European cities that are better in winter

Winter brings its own magical qualities to many of Europe’s metropolises. These delightful destinations prove beyond doubt that the city break is a holiday for all seasons.

1. Prague, Czech Republic

A succession of cobbled streets, medieval facades and jagged spires, the capital of the Czech Republic is laced in a Gothic, fairytale aesthetic that fits with winter like a warm leather glove. The stag parties and hen dos have long since departed, and the stews and soups that dominate Czech cuisine were born to be slurped by an open fire.

Charles Bridge looks especially magical when lamp-lit and snow-flecked, the black-brick Old Town looks delightfully eerie beneath darkened skies, and Czech beer is a world-renowned winner at any time of year.

Read: Eastern Europe is an untapped tourism goldmine

2. Seville, Spain

Think ‘south of Spain’ and you probably instantly imagine summer beach holidays. But Seville is almost 50 miles inland and offers a very different getaway, thanks to its exemplary Moorish architecture, a host of public art pieces and disarmingly friendly locals.

Seville is a delightful city to wander in, and the colder months bring comfortable weather to explore without wilting in the heat.

3. Reykjavik, Iceland

In summer, Iceland is not the chilly land its name suggests – instead visitors are met with acres of green pasture and warm temperatures.

Only in winter does it earn its branding. A snowball’s throw from soaring glaciers, jagged ice caves and bubbling geysers, best seen by dog sled or snowmobile, the capital Reykjavik becomes the polar playground of your dreams, despite lying just outside the Arctic Circle.

4. Venice, Italy

The historic centre of the city has around 50,000 permanent residents and was receiving around 20 million visitors a year pre-COVID, many of them piling in on cruise ships during the high season.

Visiting the City of Bridges in winter is a win-win. You can cruise the gorgeous canals in comparative calm, while the city enjoys a helpful redistribution of income and footfall.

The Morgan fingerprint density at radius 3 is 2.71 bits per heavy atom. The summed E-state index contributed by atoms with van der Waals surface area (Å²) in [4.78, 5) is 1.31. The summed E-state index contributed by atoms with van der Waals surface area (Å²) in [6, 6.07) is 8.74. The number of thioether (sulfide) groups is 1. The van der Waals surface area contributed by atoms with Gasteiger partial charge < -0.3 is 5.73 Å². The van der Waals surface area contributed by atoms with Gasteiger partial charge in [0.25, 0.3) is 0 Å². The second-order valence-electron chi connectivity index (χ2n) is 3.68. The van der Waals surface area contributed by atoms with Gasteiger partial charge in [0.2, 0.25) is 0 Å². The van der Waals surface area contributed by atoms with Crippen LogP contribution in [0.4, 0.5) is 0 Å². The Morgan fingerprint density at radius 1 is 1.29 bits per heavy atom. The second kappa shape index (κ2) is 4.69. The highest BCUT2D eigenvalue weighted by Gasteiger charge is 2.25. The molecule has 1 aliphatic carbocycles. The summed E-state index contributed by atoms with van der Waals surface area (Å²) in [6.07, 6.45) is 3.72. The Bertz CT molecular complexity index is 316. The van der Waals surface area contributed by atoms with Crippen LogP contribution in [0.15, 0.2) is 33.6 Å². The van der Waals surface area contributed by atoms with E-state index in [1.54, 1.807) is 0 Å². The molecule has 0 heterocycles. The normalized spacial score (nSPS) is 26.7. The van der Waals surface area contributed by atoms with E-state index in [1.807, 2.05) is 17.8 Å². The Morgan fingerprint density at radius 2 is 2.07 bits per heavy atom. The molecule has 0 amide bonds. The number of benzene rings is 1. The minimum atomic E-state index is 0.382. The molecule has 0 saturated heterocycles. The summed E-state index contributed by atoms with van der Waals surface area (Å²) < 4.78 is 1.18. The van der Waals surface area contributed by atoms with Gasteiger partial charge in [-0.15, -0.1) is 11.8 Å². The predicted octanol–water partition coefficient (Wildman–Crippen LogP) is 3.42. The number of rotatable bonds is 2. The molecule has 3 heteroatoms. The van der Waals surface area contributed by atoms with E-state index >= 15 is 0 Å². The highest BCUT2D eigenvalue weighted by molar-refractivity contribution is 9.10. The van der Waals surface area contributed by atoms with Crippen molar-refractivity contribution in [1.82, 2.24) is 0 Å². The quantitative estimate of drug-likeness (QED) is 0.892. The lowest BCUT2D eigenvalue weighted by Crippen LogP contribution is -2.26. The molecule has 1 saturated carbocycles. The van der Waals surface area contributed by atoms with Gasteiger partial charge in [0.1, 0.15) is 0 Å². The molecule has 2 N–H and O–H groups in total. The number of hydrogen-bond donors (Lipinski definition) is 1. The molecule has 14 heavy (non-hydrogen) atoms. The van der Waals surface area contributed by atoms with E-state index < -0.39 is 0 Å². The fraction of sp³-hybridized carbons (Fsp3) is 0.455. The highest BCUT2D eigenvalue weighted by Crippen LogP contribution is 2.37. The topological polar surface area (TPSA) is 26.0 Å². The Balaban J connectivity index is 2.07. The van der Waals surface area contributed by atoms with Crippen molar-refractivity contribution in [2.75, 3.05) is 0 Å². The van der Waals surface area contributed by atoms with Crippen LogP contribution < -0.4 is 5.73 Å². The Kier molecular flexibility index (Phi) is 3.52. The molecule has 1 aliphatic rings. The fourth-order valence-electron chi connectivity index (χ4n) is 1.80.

Read: When is the cheapest time to fly to Italy?

5. Bergen, Norway

A UNESCO World Heritage city on Norway’s southwestern coast, Bergen is where you go to do winter ‘properly’ with temperatures touching zero. The floodlit roads are peppered with boutique cafes serving mugs of restorative cocoa, between row-upon-row of brightly coloured houses.

The flagship attraction is the nearby Mount Fløyen, reached from the city centre in just six minutes by a funicular cable car.  The views of the city and sea beyond from the mountain’s floodlit cross-country trails are spectacular. Some winters bring wonderful amounts of snow – and the cable car becomes a handy ski lift.

6. Innsbruck, Austria

Nicknamed “the Capital of the Alps”, this mountainous metropolis in Western Austria serves up the ultimate ski-holiday-city-break combo.

With a reliable dusting of snow and summits on all sides, Innsbruck is dripping with wintry aesthetic, and the charm of the Old Town and grandeur of the Imperial Palace provide plenty of interest for those that prefer to keep their feet at street level. For the rest of us, the surrounding mountains house a whopping 13 ski resorts, all included in a single ski pass.

7. Florence, Italy

What do the Uffizi Gallery, the Pitti Palace, and the Basilica of Santa Croce have in common? First, they’re all in Florence, second, they’re all world-famous sites of cultural interest, and third, they’re all indoors.

From Michelangelo’s David to Botticelli’s Primavera, Florence boasts an embarrassment of artistic riches, and you could spend an entire lifetime of rainy days exploring its Renaissance masterpieces.

Read: The most beautiful European destinations

8. Lisbon, Portugal

If you’re really determined to dodge cold temperatures, winter in Lisbon feels like spring. In darkest February the city is positively balmy with averages of 9 to 15°C, and boasts an extra two hours of daylight over Northern Europe.

You’ll be glad of the leftover light: the Portuguese capital comes complete with contemporary art collections, scrumptious seafood, and views from the city’s seven scenic hills.

Have you visited Europe in the winter? What’s your favourite time of year to travel? Let us know in the comments section below.

– With PA

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Written by Luke Rix-Standing



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